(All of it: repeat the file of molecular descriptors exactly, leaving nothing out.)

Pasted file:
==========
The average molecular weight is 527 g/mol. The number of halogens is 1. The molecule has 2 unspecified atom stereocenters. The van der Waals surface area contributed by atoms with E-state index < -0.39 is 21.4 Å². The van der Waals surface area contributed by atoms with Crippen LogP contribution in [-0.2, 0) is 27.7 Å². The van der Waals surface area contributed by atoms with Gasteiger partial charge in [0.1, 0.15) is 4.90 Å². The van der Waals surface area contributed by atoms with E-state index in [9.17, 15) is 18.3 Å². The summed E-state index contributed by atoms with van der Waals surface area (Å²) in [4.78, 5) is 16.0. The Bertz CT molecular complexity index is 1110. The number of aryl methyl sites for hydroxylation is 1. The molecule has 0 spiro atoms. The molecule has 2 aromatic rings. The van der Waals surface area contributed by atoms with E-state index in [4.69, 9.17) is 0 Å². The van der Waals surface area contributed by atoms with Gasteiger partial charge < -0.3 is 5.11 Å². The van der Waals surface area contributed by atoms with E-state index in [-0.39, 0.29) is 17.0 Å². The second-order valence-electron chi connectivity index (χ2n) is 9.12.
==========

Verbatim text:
The average molecular weight is 527 g/mol. The number of halogens is 1. The molecule has 2 unspecified atom stereocenters. The van der Waals surface area contributed by atoms with E-state index < -0.39 is 21.4 Å². The van der Waals surface area contributed by atoms with Crippen LogP contribution in [-0.2, 0) is 27.7 Å². The van der Waals surface area contributed by atoms with Gasteiger partial charge in [0.1, 0.15) is 4.90 Å². The van der Waals surface area contributed by atoms with E-state index in [9.17, 15) is 18.3 Å². The summed E-state index contributed by atoms with van der Waals surface area (Å²) in [4.78, 5) is 16.0. The Bertz CT molecular complexity index is 1110. The number of aryl methyl sites for hydroxylation is 1. The molecule has 0 spiro atoms. The molecule has 2 aromatic rings. The van der Waals surface area contributed by atoms with E-state index in [4.69, 9.17) is 0 Å². The van der Waals surface area contributed by atoms with Gasteiger partial charge < -0.3 is 5.11 Å². The van der Waals surface area contributed by atoms with E-state index in [-0.39, 0.29) is 17.0 Å². The second-order valence-electron chi connectivity index (χ2n) is 9.12.